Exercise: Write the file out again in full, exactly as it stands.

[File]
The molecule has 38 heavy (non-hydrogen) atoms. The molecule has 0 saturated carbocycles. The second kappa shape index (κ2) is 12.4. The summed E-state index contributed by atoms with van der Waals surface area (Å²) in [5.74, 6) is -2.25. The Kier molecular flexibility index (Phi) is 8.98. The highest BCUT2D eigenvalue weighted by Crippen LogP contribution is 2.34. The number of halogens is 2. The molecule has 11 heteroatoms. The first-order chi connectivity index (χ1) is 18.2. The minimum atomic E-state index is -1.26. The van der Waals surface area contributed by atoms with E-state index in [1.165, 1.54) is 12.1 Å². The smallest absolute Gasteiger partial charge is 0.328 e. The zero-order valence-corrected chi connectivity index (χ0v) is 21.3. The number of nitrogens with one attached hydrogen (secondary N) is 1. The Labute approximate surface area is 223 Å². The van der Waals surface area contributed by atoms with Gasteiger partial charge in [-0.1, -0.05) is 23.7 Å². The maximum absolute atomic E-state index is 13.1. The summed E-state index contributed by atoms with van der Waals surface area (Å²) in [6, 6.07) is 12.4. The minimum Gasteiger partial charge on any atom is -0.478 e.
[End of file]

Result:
The molecule has 38 heavy (non-hydrogen) atoms. The molecule has 0 saturated carbocycles. The second kappa shape index (κ2) is 12.4. The summed E-state index contributed by atoms with van der Waals surface area (Å²) in [5.74, 6) is -2.25. The Kier molecular flexibility index (Phi) is 8.98. The highest BCUT2D eigenvalue weighted by Crippen LogP contribution is 2.34. The number of halogens is 2. The molecule has 11 heteroatoms. The first-order chi connectivity index (χ1) is 18.2. The minimum atomic E-state index is -1.26. The van der Waals surface area contributed by atoms with E-state index in [1.165, 1.54) is 12.1 Å². The smallest absolute Gasteiger partial charge is 0.328 e. The zero-order valence-corrected chi connectivity index (χ0v) is 21.3. The number of nitrogens with one attached hydrogen (secondary N) is 1. The Labute approximate surface area is 223 Å². The van der Waals surface area contributed by atoms with Gasteiger partial charge in [-0.1, -0.05) is 23.7 Å². The maximum absolute atomic E-state index is 13.1. The summed E-state index contributed by atoms with van der Waals surface area (Å²) in [6, 6.07) is 12.4. The minimum Gasteiger partial charge on any atom is -0.478 e.